She said: ‘My son-in-law visited A&E on the evening of June 6 2022 at approximately 4pm after being involved in a RTA [road traffic accident]. 

‘He left in pain after hearing the nurse’s announcement. Others verbally abused her. This is our NHS on its knees after 12 years of underfunding. ‘

She revealed her son-in-law was involved in a three-car crash and was suffering ‘a lot of pain’ in his back, neck and arm.

He decided to go home after hearing that he might have to wait 12 hours and has now been referred for an emergency X-ray. 

Stephanie Lawton, chief operating officer at The Princess Alexandra Hospital NHS Trust, said: ‘We are currently experiencing extremely high demand for our emergency care services and have seen a significant increase in attendances in our emergency department. 

‘Our teams are working hard to assess and treat patients as quickly and effectively as possible to reduce delays, prioritising those in most clinical need. 

‘The public can help us to ease pressures by using the NHS 111 service for healthcare advice in non-urgent cases. As ever, please continue to call 999 or attend the emergency department for urgent and life-threatening emergencies.’ 

Latest NHS England data shows 2million people in England were treated in A&E  departments in April – on par with the highest number ever.

Just 70 per cent of people were seen within the health service’s own four-hour target — the second-lowest rate since records began in 2010.

Ambulance figures for April show waits for paramedics fell compared to March but were higher than nearly all other months since records began. Ambulances took an average of 51 minutes and 22 seconds to respond to category two calls, such as burns, epilepsy and strokes. This is nine minutes and 41 seconds quicker than one month earlier

The number of people waiting for routine hospital treatment in England has soared to another record of 6.36million. NHS data shows one in nine people were in the queue for elective operations such as hip and knee replacements and cataracts surgery by March — up from 6.18m in February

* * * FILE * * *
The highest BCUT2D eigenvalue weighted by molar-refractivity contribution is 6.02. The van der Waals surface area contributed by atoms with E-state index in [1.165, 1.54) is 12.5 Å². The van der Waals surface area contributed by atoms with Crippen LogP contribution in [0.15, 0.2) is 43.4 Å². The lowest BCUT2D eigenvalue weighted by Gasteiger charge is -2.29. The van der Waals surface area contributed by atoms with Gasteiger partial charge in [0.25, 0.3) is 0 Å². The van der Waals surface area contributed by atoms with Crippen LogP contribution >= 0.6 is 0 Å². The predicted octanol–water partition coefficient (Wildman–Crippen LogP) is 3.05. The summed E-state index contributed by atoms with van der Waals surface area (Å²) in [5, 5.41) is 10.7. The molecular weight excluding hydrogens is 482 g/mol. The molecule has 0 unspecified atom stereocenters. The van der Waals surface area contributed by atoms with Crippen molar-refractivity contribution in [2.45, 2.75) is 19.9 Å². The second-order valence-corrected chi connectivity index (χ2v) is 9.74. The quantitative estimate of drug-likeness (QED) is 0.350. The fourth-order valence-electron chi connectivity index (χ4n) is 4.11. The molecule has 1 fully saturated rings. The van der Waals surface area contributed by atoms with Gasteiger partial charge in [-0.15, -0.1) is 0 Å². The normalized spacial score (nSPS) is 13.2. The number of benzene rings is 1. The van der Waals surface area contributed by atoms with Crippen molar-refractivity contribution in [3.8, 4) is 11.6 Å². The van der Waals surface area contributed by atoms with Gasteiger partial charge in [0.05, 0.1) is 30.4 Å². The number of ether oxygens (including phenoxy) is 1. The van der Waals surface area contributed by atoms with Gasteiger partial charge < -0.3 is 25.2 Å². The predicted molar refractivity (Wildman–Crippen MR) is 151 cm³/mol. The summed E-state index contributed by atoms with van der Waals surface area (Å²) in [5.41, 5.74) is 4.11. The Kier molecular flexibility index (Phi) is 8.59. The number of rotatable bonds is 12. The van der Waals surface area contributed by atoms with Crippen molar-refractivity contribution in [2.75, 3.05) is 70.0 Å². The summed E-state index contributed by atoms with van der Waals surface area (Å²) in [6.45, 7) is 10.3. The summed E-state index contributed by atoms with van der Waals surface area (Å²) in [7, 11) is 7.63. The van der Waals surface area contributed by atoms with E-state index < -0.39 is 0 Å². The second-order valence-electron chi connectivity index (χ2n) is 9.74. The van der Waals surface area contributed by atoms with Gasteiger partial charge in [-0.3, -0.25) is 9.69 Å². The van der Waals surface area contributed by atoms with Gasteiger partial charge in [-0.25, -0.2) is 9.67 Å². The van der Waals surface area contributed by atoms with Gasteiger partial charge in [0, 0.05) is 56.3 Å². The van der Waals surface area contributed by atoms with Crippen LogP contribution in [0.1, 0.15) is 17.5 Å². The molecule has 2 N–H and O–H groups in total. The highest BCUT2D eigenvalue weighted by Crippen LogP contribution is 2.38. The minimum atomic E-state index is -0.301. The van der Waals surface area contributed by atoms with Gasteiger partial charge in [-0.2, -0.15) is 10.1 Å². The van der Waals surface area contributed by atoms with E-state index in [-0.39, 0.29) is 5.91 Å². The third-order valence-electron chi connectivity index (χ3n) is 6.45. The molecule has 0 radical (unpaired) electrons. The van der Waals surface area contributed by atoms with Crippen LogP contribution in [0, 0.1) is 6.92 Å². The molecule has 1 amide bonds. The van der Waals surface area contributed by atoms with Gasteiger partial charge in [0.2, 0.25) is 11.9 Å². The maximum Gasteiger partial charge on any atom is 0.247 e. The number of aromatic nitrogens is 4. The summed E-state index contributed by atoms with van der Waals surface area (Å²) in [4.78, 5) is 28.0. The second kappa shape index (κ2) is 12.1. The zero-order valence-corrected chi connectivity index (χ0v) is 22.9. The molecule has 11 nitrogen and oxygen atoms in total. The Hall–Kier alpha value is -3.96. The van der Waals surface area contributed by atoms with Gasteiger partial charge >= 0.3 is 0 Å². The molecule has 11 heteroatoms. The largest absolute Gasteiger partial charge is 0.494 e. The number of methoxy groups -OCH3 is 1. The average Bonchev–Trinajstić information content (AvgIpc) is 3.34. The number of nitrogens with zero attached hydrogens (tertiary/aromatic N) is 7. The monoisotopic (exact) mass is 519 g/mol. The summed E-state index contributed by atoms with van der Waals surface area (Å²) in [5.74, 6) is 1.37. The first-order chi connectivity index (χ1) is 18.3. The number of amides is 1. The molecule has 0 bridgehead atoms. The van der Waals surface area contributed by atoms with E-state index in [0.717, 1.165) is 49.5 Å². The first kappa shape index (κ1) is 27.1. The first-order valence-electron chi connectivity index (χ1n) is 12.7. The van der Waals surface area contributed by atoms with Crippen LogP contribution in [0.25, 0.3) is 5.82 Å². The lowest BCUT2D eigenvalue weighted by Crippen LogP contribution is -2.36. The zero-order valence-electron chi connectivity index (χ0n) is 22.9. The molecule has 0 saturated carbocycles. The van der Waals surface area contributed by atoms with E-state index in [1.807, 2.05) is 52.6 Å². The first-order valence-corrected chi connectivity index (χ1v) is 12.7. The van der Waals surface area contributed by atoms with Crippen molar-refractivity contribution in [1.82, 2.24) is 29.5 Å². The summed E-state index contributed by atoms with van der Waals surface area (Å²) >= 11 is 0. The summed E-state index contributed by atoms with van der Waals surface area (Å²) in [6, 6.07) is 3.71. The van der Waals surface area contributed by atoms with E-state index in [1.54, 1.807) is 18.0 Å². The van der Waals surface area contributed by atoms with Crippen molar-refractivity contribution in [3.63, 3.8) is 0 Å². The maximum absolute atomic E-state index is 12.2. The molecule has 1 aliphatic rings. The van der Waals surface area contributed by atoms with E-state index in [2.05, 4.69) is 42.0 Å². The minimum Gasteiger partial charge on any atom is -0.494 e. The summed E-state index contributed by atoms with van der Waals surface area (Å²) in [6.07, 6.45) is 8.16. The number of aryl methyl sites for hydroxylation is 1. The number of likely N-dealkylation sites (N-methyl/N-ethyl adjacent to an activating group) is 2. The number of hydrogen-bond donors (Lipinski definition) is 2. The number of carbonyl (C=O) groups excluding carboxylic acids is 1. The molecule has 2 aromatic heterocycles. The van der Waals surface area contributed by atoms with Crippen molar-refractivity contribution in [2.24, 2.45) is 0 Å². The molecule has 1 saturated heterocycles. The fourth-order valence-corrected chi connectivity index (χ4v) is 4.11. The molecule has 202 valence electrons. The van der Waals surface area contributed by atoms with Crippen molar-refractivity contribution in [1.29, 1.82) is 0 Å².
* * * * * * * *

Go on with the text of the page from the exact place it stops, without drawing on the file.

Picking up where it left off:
NHS England aims to treat 85 per cent of cancer patients who receive an urgent referral from their GP within two months, but in November 2021, the latest available, only 67.5 per cent of patients received treatment in this time frame. While the problem predates the Covid pandemic, the disruption to services caused by the virus has exacerbated the problem

A total of 131,905 people waited at least four hours from the decision to admit to admission in March.

And 24,138 were forced to wait more than 12 hours – the highest number ever. At the same time a wider crisis is brewing within the health service. 

A record one in nine people (6.4million) were waiting for elective operations such as hip and knee replacements and cataracts surgery by March.

There are now 306,000 who have been waiting for more than a year for their operation and 16,796 have been seeking treatment for more than two years.

Ambulance waiting times are also at record low levels, with heart attack patients now waiting more than an hour on average for 999 callouts.

Staffing crises and people delaying coming forward during the pandemic are thought to be the main causes of the unprecedented situation.

But analysis published last month found that millions of visits to hospital accident and emergency units in the past year may have been due to people being unable to see their GP. Patients have also blamed online eConsult services that some GP practices tell patients to fill out in order to get an appointment.

A patient in her 60s from Oxfordshire, who wished to remain anonymous, told MailOnline: ‘The GP surgeries are using A&E as a triage service. You cannot physically see a GP anymore. 

‘If you phone the surgery you are put on hold and played a relentless pre-recorded message telling you ‘due to the ongoing pandemic’ appointments are scaled back and telling you to hang up and fill out an eConsult form instead. 

‘Then, these tickbox online forms end up redirecting you to seek ‘urgent medical attention’ in most cases anyway. So, what choice do people have when they are in genuine need?

‘If by some miracle you do finally get through on the phone, and all of the ‘appointments’ haven’t gone, they inform you that the doctor won’t see you face-to-face anyway and will call you back instead – and if you need to see someone urgently to go to A&E. It is an endless cycle.